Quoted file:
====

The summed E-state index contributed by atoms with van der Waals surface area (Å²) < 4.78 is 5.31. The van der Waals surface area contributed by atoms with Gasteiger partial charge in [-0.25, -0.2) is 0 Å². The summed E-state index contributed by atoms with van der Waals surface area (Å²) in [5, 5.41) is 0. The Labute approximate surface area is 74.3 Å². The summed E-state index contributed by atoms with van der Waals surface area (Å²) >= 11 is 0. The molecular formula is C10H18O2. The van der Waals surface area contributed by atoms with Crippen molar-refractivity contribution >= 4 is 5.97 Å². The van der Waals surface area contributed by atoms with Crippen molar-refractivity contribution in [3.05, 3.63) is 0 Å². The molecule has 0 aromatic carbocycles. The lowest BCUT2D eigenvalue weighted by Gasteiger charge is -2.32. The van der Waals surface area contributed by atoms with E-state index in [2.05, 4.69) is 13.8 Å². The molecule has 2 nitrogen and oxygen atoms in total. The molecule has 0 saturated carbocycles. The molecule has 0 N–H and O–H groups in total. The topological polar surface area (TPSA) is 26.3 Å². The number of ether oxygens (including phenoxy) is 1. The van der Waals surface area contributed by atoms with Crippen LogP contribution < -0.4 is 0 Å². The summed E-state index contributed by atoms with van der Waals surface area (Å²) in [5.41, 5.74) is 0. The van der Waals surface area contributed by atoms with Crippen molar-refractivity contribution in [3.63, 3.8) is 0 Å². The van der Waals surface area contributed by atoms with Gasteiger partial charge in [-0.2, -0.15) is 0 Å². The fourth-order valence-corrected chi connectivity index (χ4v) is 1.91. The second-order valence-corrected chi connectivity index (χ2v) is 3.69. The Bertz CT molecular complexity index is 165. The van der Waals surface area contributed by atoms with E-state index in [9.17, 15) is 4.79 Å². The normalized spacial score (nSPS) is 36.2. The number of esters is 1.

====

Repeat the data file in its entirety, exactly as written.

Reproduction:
The summed E-state index contributed by atoms with van der Waals surface area (Å²) < 4.78 is 5.31. The van der Waals surface area contributed by atoms with Gasteiger partial charge in [-0.25, -0.2) is 0 Å². The summed E-state index contributed by atoms with van der Waals surface area (Å²) in [5, 5.41) is 0. The Labute approximate surface area is 74.3 Å². The summed E-state index contributed by atoms with van der Waals surface area (Å²) >= 11 is 0. The molecular formula is C10H18O2. The van der Waals surface area contributed by atoms with Crippen molar-refractivity contribution >= 4 is 5.97 Å². The van der Waals surface area contributed by atoms with Crippen molar-refractivity contribution in [3.05, 3.63) is 0 Å². The molecule has 0 aromatic carbocycles. The lowest BCUT2D eigenvalue weighted by Gasteiger charge is -2.32. The van der Waals surface area contributed by atoms with E-state index in [2.05, 4.69) is 13.8 Å². The molecule has 2 nitrogen and oxygen atoms in total. The molecule has 0 saturated carbocycles. The molecule has 0 N–H and O–H groups in total. The topological polar surface area (TPSA) is 26.3 Å². The number of ether oxygens (including phenoxy) is 1. The van der Waals surface area contributed by atoms with Crippen LogP contribution < -0.4 is 0 Å². The summed E-state index contributed by atoms with van der Waals surface area (Å²) in [5.41, 5.74) is 0. The van der Waals surface area contributed by atoms with Crippen molar-refractivity contribution in [3.63, 3.8) is 0 Å². The van der Waals surface area contributed by atoms with Gasteiger partial charge in [-0.2, -0.15) is 0 Å². The fourth-order valence-corrected chi connectivity index (χ4v) is 1.91. The second-order valence-corrected chi connectivity index (χ2v) is 3.69. The Bertz CT molecular complexity index is 165. The van der Waals surface area contributed by atoms with E-state index in [9.17, 15) is 4.79 Å². The normalized spacial score (nSPS) is 36.2. The number of esters is 1.